For instance, the pandemic has changed the Fed’s relationship with Congress and the public at large. Chair Jerome Powell’s encouragement of emergency measures was praised, but subsequent inflation has surely left him reluctant to test the limits once expanded by emergency.
Case in point: As interest rates rise, the Fed is now booking negative net income on the portfolio of bonds it bought (known as quantitative easing or QE) to shore up the economy during Covid. For the time being it will not be a revenue source and will even accumulate a sum it owes Treasury. The Fed will come under glare for those losses, despite the tacit understanding that it would not be punished for having handed over its trading profits after promoting the recovery, not to mention a higher tax take.
If Powell didn’t know it already, he will soon: Any reassurances he received that Washington would come to the Fed’s defense can be sacrificed at the altar of political expediency.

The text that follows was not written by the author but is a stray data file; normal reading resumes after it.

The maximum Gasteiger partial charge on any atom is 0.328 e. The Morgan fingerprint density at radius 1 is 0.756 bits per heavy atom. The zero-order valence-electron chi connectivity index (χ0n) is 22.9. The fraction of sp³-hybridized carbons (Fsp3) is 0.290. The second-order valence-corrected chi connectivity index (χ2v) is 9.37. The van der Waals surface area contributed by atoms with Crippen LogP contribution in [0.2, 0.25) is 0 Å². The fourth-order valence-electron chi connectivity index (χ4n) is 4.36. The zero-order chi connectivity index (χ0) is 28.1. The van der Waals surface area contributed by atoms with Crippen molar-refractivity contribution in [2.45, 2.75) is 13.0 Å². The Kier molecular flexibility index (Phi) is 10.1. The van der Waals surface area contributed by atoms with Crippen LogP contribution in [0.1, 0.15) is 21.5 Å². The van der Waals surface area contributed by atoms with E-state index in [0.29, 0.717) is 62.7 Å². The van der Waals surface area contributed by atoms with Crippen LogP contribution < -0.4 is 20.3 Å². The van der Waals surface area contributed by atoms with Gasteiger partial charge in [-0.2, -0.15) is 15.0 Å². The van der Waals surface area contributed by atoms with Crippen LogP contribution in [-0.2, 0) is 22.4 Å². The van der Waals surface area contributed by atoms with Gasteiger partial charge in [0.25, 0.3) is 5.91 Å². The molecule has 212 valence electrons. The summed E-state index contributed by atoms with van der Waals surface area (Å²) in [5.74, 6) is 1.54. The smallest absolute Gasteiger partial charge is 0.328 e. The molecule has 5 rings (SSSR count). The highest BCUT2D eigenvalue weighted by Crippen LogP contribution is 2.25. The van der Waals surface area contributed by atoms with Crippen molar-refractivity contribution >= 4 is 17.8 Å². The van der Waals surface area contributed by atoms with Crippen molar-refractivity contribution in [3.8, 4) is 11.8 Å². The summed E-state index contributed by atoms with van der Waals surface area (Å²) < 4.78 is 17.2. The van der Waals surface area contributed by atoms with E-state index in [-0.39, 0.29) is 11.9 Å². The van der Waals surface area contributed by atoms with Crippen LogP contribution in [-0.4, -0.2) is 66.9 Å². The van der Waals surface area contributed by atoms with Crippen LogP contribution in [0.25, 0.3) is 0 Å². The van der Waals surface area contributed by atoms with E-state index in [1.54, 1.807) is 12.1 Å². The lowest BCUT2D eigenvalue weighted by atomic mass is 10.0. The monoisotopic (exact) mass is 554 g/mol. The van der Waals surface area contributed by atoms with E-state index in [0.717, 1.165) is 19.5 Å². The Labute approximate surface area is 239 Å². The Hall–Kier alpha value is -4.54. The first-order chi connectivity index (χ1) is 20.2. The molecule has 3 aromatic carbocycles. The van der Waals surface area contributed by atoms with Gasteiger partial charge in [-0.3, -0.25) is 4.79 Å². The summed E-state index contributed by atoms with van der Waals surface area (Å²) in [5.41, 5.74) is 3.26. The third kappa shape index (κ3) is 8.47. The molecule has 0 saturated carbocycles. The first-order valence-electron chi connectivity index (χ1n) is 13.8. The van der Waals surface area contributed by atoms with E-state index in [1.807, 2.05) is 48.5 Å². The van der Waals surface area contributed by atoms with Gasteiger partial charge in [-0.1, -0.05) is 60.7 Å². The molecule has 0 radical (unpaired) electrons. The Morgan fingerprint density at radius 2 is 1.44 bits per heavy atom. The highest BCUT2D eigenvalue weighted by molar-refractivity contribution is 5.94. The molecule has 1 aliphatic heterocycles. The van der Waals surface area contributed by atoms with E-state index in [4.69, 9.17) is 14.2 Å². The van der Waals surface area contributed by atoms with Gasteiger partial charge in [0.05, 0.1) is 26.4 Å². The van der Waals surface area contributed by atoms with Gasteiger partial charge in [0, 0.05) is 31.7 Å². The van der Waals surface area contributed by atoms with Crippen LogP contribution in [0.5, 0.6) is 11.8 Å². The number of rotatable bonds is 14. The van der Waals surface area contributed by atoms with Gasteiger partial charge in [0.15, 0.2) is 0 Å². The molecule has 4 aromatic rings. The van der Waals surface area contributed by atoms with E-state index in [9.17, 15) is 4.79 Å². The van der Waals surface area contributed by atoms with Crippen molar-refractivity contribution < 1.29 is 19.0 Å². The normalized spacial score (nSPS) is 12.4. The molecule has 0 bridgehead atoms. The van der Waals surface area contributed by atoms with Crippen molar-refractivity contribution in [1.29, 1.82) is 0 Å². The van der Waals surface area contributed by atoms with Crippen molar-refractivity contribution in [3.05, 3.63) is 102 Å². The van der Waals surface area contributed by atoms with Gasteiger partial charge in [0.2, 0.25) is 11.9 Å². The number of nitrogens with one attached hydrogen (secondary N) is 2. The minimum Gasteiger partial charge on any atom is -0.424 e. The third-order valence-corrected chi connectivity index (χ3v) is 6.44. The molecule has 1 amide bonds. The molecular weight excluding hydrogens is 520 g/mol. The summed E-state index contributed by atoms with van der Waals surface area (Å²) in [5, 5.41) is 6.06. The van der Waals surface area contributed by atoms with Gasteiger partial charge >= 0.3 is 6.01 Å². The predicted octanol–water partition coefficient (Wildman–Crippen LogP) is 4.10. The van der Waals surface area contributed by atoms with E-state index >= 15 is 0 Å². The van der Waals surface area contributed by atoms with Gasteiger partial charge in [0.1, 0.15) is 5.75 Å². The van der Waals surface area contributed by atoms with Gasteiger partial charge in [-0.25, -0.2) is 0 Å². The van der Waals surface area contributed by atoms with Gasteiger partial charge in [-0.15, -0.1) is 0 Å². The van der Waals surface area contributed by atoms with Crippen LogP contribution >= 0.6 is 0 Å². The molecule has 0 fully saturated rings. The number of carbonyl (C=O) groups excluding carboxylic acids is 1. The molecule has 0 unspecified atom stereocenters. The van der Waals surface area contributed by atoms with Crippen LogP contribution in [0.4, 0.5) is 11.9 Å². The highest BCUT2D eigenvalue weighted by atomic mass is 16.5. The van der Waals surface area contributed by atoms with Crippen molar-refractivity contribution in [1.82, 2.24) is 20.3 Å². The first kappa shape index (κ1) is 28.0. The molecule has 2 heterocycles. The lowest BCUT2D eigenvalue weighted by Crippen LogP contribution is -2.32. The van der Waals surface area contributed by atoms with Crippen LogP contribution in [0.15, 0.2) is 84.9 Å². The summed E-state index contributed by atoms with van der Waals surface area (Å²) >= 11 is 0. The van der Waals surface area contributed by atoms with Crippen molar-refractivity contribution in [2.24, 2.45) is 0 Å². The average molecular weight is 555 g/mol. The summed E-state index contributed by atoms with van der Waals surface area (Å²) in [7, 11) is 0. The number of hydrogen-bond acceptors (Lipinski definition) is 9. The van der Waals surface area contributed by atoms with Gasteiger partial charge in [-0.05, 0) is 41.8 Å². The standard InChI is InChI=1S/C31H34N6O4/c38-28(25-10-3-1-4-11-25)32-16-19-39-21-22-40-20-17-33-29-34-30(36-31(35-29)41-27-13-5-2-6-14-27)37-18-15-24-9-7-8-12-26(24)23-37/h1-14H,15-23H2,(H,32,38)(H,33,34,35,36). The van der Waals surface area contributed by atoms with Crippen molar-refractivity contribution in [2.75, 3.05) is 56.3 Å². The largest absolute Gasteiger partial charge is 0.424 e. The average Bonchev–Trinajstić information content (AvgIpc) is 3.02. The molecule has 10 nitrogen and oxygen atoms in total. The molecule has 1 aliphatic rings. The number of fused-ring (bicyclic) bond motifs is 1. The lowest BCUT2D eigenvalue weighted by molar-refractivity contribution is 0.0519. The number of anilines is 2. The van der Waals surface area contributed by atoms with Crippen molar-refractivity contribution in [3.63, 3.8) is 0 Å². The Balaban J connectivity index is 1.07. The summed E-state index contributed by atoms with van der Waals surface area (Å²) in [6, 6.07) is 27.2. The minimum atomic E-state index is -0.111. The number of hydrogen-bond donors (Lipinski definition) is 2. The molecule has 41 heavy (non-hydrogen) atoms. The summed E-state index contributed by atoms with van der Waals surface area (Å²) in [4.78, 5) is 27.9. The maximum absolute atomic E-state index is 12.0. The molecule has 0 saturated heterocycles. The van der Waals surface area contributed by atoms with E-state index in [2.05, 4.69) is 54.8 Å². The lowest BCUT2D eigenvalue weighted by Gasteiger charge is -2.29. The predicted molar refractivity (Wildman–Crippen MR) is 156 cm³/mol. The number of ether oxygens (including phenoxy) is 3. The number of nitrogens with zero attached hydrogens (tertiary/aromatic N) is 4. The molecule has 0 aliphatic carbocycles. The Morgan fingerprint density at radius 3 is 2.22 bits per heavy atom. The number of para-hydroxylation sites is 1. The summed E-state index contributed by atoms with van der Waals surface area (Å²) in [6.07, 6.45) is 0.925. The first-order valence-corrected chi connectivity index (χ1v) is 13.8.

The Fed now faces a new law proposed by members of both parties to subject it to much stricter oversight and disclosure.
High inflation—or perhaps consequently reduced political capital—could put the Fed under pressure to do the bidding of others.
One could, then, see the Fed being called on to join the growing coordination between government agencies to counter China, both by reinforcing U.S strengths and actively cutting China off at its knees. What could be more urgent than full-spectrum preparation? Various agencies must not work at cross purposes. A pandemic met the bar for emergency footing; so could cold, or hot, war.
Already we see pressure on the Fed to speed its work on central bank digital currency amid skepticism from some governors. Some politicians fear China’s head start creates an enduring sphere of influence.
The Fed knows that the price of this extra responsibility is extra scrutiny. Preserving its operational independence, if its mandate expands, will be a tough balance to strike. And that exposure could serve as pretext for political involvement more broadly.